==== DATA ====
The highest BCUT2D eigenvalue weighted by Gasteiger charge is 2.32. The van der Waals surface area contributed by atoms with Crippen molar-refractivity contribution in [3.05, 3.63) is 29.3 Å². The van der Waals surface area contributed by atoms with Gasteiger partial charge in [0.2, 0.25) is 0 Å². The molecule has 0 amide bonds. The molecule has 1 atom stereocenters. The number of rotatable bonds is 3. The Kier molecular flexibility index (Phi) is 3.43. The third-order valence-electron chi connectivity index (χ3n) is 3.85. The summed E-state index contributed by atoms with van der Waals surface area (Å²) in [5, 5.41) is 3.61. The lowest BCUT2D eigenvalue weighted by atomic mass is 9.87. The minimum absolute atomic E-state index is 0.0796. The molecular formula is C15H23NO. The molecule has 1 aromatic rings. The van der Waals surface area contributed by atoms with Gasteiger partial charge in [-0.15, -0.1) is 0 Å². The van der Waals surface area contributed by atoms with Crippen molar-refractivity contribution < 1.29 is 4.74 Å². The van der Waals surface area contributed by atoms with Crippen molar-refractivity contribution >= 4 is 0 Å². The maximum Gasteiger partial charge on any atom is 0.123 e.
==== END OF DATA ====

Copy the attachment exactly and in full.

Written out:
The highest BCUT2D eigenvalue weighted by Gasteiger charge is 2.32. The van der Waals surface area contributed by atoms with Crippen molar-refractivity contribution in [3.05, 3.63) is 29.3 Å². The van der Waals surface area contributed by atoms with Gasteiger partial charge in [0.2, 0.25) is 0 Å². The molecule has 0 amide bonds. The molecule has 1 atom stereocenters. The number of rotatable bonds is 3. The Kier molecular flexibility index (Phi) is 3.43. The third-order valence-electron chi connectivity index (χ3n) is 3.85. The summed E-state index contributed by atoms with van der Waals surface area (Å²) in [5, 5.41) is 3.61. The lowest BCUT2D eigenvalue weighted by atomic mass is 9.87. The minimum absolute atomic E-state index is 0.0796. The molecular formula is C15H23NO. The molecule has 1 aromatic rings. The van der Waals surface area contributed by atoms with Gasteiger partial charge in [-0.15, -0.1) is 0 Å². The van der Waals surface area contributed by atoms with Crippen molar-refractivity contribution < 1.29 is 4.74 Å². The van der Waals surface area contributed by atoms with Crippen molar-refractivity contribution >= 4 is 0 Å². The maximum Gasteiger partial charge on any atom is 0.123 e.